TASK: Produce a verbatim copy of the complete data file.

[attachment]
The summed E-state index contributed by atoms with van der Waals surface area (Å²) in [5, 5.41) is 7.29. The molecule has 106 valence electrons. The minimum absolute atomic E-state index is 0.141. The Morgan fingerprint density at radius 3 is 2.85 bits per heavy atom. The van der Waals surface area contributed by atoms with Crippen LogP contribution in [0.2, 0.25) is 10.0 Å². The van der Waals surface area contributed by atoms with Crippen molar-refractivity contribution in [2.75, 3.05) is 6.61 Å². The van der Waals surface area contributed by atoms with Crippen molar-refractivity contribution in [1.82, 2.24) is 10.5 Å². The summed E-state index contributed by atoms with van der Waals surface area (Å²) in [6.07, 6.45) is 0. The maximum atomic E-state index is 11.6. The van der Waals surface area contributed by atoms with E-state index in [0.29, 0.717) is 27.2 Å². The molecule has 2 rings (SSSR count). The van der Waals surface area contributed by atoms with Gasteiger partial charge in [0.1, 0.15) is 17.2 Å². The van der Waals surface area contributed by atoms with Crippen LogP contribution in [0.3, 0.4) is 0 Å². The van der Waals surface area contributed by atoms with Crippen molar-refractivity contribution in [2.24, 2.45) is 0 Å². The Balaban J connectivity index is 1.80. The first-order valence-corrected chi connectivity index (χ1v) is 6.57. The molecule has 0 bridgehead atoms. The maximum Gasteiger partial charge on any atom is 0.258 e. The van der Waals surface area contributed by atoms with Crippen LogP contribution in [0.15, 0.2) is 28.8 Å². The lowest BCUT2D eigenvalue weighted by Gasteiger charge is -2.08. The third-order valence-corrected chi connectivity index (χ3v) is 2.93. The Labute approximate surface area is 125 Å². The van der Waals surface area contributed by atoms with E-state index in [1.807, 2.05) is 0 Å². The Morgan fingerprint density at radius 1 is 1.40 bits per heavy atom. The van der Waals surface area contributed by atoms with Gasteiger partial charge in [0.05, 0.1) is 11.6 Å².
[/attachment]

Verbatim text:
The summed E-state index contributed by atoms with van der Waals surface area (Å²) in [5, 5.41) is 7.29. The molecule has 106 valence electrons. The minimum absolute atomic E-state index is 0.141. The Morgan fingerprint density at radius 3 is 2.85 bits per heavy atom. The van der Waals surface area contributed by atoms with Crippen LogP contribution in [0.2, 0.25) is 10.0 Å². The van der Waals surface area contributed by atoms with Crippen molar-refractivity contribution in [2.75, 3.05) is 6.61 Å². The van der Waals surface area contributed by atoms with Crippen molar-refractivity contribution in [1.82, 2.24) is 10.5 Å². The summed E-state index contributed by atoms with van der Waals surface area (Å²) in [6.07, 6.45) is 0. The maximum atomic E-state index is 11.6. The van der Waals surface area contributed by atoms with E-state index in [0.29, 0.717) is 27.2 Å². The molecule has 2 rings (SSSR count). The van der Waals surface area contributed by atoms with Gasteiger partial charge in [0.1, 0.15) is 17.2 Å². The van der Waals surface area contributed by atoms with Crippen LogP contribution in [0.3, 0.4) is 0 Å². The van der Waals surface area contributed by atoms with Crippen molar-refractivity contribution in [2.24, 2.45) is 0 Å². The Balaban J connectivity index is 1.80. The first-order valence-corrected chi connectivity index (χ1v) is 6.57. The molecule has 0 bridgehead atoms. The maximum Gasteiger partial charge on any atom is 0.258 e. The van der Waals surface area contributed by atoms with Crippen LogP contribution in [0.15, 0.2) is 28.8 Å². The lowest BCUT2D eigenvalue weighted by Gasteiger charge is -2.08. The third-order valence-corrected chi connectivity index (χ3v) is 2.93. The Labute approximate surface area is 125 Å². The van der Waals surface area contributed by atoms with E-state index in [1.807, 2.05) is 0 Å². The Morgan fingerprint density at radius 1 is 1.40 bits per heavy atom. The van der Waals surface area contributed by atoms with Gasteiger partial charge in [0.05, 0.1) is 11.6 Å².